7 Ways to Secure Your Wireless Network
Hey Hey Hey! How was your work week been going? Well, I decided to write up a special Tech Tip post today concerning Wireless Network Security courtesy of Spacehop.
With the growing popularity of mobile gadgets, it’s not surprising that most of us prefer using our Smartphones and tablets over our desktop computers when checking our business processes and emails. However, for us to be able to do that without any worries of being hacked, it is an absolute must for us to secure our wireless network.
How Can You Secure Your Wireless Network?
The only question here is: how exactly do you secure your wireless network? Well, here are some easy and effective ways to secure your wireless network:
Tip # 1 – Change Your Router’s Default Setting
This is the most common mistake people commit—not changing their router’s default settings. Think about it for a moment. How difficult is it to memorize an alphanumeric password that does not have any sort of relevance to you, your everyday life, or your interests?
Just like with the usernames and passwords we use for our emails, websites, and online banking accounts, we have to make sure that our router’s administrator username and password are complex yet easy to remember. They must be a mix of letters and numbers that have something to do with us. It can be a mix of your and your loved one’s nicknames, birthdays, or favorite numbers—things you won’t easily forget but not everyone knows about.
Tip # 2 – Enable Encryption
With encryption turned on, only people given the encryption key will be able to access your wireless connection. Presently, WPA-PSK encryption is highly preferred since it’s proven to be more secured compared to WEP encryption. If your router only has WEP Encryption, it definitely is time for you to purchase a new wireless router. You can enable encryption by going to your wireless connection’s Security settings.
Tip # 3 – Change Your SSID
Your SSID refers to the name of your wireless network, with the default name set to your router brand (e.g., Linksys or Buffalo). It is what you will see when looking at the list of available connections. The example below is what your Wireless SSID looks like.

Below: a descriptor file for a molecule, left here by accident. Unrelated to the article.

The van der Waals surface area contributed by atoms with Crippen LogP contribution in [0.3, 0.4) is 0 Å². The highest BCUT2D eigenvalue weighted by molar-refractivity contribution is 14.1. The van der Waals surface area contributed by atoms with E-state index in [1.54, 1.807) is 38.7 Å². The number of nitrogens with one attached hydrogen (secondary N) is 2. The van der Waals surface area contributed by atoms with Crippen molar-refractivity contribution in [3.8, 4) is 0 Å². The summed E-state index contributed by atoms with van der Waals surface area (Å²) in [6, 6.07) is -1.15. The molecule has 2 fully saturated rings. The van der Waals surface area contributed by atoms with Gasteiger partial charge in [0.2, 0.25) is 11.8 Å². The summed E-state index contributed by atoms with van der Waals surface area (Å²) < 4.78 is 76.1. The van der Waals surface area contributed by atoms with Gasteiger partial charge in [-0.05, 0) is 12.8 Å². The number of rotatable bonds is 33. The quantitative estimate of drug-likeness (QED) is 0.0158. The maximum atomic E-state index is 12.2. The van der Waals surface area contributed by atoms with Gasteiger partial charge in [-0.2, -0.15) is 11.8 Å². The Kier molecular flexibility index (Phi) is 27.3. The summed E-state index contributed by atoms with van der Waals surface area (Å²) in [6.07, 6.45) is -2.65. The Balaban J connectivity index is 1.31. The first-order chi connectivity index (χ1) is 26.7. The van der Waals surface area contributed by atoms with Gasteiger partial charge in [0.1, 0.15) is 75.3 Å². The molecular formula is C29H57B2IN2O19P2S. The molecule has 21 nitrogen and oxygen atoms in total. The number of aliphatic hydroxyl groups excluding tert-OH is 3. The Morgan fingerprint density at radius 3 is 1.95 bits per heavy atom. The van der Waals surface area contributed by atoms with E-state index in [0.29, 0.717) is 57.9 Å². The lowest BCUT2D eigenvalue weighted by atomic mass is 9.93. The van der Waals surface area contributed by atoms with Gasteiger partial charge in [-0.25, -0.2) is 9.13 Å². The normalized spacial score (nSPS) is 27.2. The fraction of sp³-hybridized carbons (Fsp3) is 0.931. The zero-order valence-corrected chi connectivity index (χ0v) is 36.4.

Tip # 4 – Don’t Broadcast Your SSID
If you really want to stop people from haphazardly connecting to your wireless network, then you definitely should stop broadcasting your SSID. You can do this by accessing your router’s settings and clicking on the “Disable Wireless SSID Broadcast.” Just a little note, though: some devices have problems connecting to wireless networks if the SSID isn’t available, so be sure to check each of your devices before completely implementing this method.
Tip # 5 – Filter Users Based on MAC Addresses
The MAC (machine access code) address is something all network-enabled devices have. Not all routers have this feature, but if your specific router has, then it is best to start using it right now. You can add your devices’ unique address to your router’s MAC filter.
To get your device’s MAC address, you can take the following steps:
- For Windows—open your command prompt, type cmd, and hit Enter. Type ipconfig/all, and hit Enter again. You will find a list of your computer’s IP settings; your MAC address is the one labeled with “Physical Address.”
- For Linux—open System Preferences, and click on Network. Choose your wireless network, and click on Advanced. The set of numbers beside Wi-Fi Address if your MAC address.
- For mobile gadgets—check your device’s manual as different brands and models have the address placed in different parts or folders.
Tip # 6 – Disable Remote Administration
All routers can be accessed and modified through the Web. While this feature may be useful for some occasion, often than not, it can only endanger your wireless network. For that reason, it is best to disable your remote administration completely. You can find this option on your router’s administrative setting, but your device must be wired to the router for this to be done.
Tip # 7 – Limit Wireless Signal Range
The farther you are from a router, the weaker the signal will be. This generally results to difficulty in connecting to the network and is the reason why you should limit your signal range to secure your wireless network. You can generally accomplish this by going to your router’s administrative setting and lowering your signal strength.
Securing our wireless network is one step toward completely securing our valuable personal and business details. Don’t let yourself become vulnerable, and employ any or, ideally, all of the methods for securing your wireless network I shared with you today.